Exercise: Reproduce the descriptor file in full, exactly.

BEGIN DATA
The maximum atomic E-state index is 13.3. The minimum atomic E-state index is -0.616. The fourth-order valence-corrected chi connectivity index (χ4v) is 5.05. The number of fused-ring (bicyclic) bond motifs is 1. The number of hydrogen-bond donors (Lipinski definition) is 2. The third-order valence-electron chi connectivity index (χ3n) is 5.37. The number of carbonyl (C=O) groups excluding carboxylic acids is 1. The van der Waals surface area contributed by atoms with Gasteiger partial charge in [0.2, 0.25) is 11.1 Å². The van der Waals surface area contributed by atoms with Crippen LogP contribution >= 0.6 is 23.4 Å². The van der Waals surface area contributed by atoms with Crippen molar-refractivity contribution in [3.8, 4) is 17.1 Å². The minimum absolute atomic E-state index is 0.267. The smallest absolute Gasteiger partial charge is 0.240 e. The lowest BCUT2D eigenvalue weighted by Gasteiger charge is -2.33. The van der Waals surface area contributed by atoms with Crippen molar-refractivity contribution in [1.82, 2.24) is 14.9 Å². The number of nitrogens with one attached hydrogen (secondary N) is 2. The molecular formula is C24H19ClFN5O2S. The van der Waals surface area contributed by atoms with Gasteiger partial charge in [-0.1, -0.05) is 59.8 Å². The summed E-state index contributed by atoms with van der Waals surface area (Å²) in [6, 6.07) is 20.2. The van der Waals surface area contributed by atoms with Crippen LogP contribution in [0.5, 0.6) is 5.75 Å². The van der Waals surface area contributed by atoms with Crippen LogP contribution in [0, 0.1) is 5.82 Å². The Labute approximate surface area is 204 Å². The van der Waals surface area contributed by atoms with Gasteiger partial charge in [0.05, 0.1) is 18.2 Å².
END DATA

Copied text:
The maximum atomic E-state index is 13.3. The minimum atomic E-state index is -0.616. The fourth-order valence-corrected chi connectivity index (χ4v) is 5.05. The number of fused-ring (bicyclic) bond motifs is 1. The number of hydrogen-bond donors (Lipinski definition) is 2. The third-order valence-electron chi connectivity index (χ3n) is 5.37. The number of carbonyl (C=O) groups excluding carboxylic acids is 1. The van der Waals surface area contributed by atoms with Gasteiger partial charge in [0.2, 0.25) is 11.1 Å². The van der Waals surface area contributed by atoms with Crippen LogP contribution >= 0.6 is 23.4 Å². The van der Waals surface area contributed by atoms with Crippen molar-refractivity contribution in [3.8, 4) is 17.1 Å². The minimum absolute atomic E-state index is 0.267. The smallest absolute Gasteiger partial charge is 0.240 e. The lowest BCUT2D eigenvalue weighted by Gasteiger charge is -2.33. The van der Waals surface area contributed by atoms with Crippen molar-refractivity contribution in [1.82, 2.24) is 14.9 Å². The number of nitrogens with one attached hydrogen (secondary N) is 2. The molecular formula is C24H19ClFN5O2S. The van der Waals surface area contributed by atoms with Gasteiger partial charge in [-0.1, -0.05) is 59.8 Å². The summed E-state index contributed by atoms with van der Waals surface area (Å²) in [6, 6.07) is 20.2. The van der Waals surface area contributed by atoms with Crippen LogP contribution in [0.5, 0.6) is 5.75 Å². The van der Waals surface area contributed by atoms with Crippen LogP contribution in [0, 0.1) is 5.82 Å². The Labute approximate surface area is 204 Å². The van der Waals surface area contributed by atoms with Gasteiger partial charge in [0.05, 0.1) is 18.2 Å².